Thursday Salute to Originals: Truth Windows

Our typical backlit project involves bold and intricate moves of concealment (hiding evidence of light, structure, seams, external supports… the list goes on), and leads to a natural curiosity for designers to learn how we assemble those walls/ceiling/floors. So I was understandably refreshed to see the architectural topic of “Truth Windows” pop up on my Google Reader this morning.

These small niche-like elements allow a deeper and more analytic view into construction methods. False windows are punched through the inside walls of straw and timber homes to allow a glimpse of the materials and layers used in the wall construction. Maybe it’s their petite size and battered wooden framing that makes them so quaint, but there’s something charming and imaginative about discovering one of these in a standard home setting.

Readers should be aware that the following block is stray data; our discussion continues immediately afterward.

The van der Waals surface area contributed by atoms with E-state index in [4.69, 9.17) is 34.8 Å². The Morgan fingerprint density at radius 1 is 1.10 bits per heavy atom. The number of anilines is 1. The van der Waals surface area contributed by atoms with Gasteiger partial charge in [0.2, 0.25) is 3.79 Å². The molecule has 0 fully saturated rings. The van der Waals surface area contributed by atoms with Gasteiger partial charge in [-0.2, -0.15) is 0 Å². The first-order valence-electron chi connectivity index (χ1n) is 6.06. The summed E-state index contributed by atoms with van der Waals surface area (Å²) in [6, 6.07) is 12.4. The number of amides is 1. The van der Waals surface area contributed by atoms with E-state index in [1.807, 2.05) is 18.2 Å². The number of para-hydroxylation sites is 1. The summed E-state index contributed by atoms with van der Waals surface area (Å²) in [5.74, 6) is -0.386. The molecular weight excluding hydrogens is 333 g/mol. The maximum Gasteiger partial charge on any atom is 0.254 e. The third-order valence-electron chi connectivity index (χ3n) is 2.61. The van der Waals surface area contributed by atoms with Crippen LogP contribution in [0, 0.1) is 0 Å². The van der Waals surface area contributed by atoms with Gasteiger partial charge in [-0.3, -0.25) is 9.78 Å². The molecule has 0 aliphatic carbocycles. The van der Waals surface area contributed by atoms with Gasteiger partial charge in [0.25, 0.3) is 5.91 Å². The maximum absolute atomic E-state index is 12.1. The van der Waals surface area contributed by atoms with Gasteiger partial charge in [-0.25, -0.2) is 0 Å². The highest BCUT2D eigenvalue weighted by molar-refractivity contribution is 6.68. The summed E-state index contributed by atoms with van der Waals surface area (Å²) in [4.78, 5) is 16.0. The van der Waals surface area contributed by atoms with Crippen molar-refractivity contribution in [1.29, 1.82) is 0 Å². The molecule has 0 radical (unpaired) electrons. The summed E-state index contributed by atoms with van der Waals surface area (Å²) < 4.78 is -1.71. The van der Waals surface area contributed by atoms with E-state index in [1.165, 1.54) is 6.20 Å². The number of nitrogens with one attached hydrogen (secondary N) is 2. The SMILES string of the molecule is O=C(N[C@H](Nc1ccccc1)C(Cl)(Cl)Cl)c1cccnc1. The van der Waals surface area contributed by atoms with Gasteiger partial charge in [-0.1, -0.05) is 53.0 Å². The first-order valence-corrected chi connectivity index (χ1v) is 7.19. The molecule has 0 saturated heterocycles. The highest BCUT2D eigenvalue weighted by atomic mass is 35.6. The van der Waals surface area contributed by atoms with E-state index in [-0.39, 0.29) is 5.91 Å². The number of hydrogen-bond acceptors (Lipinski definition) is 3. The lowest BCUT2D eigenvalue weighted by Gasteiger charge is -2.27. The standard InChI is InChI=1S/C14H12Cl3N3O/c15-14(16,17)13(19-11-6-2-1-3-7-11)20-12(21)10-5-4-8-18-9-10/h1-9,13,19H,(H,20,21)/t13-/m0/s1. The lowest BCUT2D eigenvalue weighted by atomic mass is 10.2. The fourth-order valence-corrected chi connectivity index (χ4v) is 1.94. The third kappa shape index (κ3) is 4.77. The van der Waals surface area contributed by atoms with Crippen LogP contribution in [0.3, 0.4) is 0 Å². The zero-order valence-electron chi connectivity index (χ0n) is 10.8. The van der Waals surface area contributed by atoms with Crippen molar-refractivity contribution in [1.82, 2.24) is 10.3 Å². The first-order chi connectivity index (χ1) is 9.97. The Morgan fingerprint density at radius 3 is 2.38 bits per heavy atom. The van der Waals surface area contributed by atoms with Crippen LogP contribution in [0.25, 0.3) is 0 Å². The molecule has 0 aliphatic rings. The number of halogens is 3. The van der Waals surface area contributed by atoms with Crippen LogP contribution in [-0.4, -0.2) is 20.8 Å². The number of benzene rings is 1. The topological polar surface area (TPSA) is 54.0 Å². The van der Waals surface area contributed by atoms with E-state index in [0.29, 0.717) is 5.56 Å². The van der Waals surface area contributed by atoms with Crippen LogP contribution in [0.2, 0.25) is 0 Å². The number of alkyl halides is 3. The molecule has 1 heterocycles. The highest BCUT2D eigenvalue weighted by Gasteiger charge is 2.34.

Hmmm, how would our next backlit onyx wall look with a small “truth window” right at eye level, for building users to see the innards of our creations?

How could this idea translate to commercial and public space?

Image credit: Dornob